As the lecture continues, the Jews in the room can’t help but notice the myriad comparisons that can be made to the Jewish experience during the early 20th century, when they were still a new immigrant community to the US, viewed with suspicion by some, and themselves struggling with balancing their Jewish and newfound American identities. Anyone present can sense the interfaith bonds strengthening as the lecture transitions to a robust dialogue. It is apparent to all that human contact, engagement with “the other,” is essential to bridge perceived barriers to intercommunal relations. This too, is borne out by Pew data. Results clearly illustrate that favorable feelings towards Muslims are starkly higher for people who know a Muslim. Another Pew statistic evidences the same positive correlation in the context of favorable feelings towards American Jewry. For two communities facing similarly urgent challenges with respect to discrimination, harassment, unjustified scrutiny, and feelings of fear in the Trump era, humanizing each other and establishing trust is the necessary precursor to a more tangible Jewish-Muslim alliance against intolerance and hatred.
The majority of the Pew data justifies the concerns of Muslims: Their experiences with religious discrimination are trending upwards. 48% say they experienced some kind of discrimination in 2017 because they were Muslim. However, there are some positive signs. Between 2014-2017, the percentage of Americans who feel warmly towards Muslims increased from 40% to 48%. Additionally, most Americans see a great deal of discrimination against Muslims (69%). Notwithstanding this somewhat encouraging data, it is unquestionable that the American public needs to be better informed about the precarious situation in which US Muslims now find themselves and more vocal in their opposition to Islamophobia.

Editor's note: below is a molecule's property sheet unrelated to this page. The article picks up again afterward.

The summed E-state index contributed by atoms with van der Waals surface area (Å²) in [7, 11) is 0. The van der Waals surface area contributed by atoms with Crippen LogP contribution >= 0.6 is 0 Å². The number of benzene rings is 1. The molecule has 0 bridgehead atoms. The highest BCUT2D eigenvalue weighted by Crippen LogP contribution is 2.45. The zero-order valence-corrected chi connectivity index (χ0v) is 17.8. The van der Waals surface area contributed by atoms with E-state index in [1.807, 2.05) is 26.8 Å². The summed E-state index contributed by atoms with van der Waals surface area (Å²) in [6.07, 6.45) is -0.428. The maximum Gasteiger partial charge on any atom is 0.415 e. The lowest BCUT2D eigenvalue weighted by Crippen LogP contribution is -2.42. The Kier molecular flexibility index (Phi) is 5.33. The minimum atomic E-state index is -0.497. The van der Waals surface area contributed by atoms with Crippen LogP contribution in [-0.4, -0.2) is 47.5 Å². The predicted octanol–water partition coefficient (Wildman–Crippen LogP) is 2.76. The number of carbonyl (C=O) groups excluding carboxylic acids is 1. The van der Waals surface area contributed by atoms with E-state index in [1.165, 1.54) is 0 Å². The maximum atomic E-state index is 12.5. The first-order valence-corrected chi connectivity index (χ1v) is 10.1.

The Circle of Friends program provides a forum, and serves a vehicle, for creating and nurturing an interfaith coalition that can make a difference in this regard. The bonds that Circle of Friends has created will ineluctably lead to more powerful advocacy and political action on the collective behalves of Jews and Muslims in America. As one participant, Tarik Khan, noted: “It’s a beautiful thing to have a brotherhood of fellow Muslims and Jewish friends. In a way, our meetings remind me of visiting a mosque and feeling that sense of acceptance, brotherhood, and community… I feel that the connection with the Circle of Friends brothers is as valid and as strong as between members of our own individual faiths.”
US Muslims, now 1% of the US population, are proud, liberal, and moderate Americans who adhere to core American values. It is incumbent upon Jews (and non-Jews) to stand with them as they defend their rights to justice and equality in the land of the free.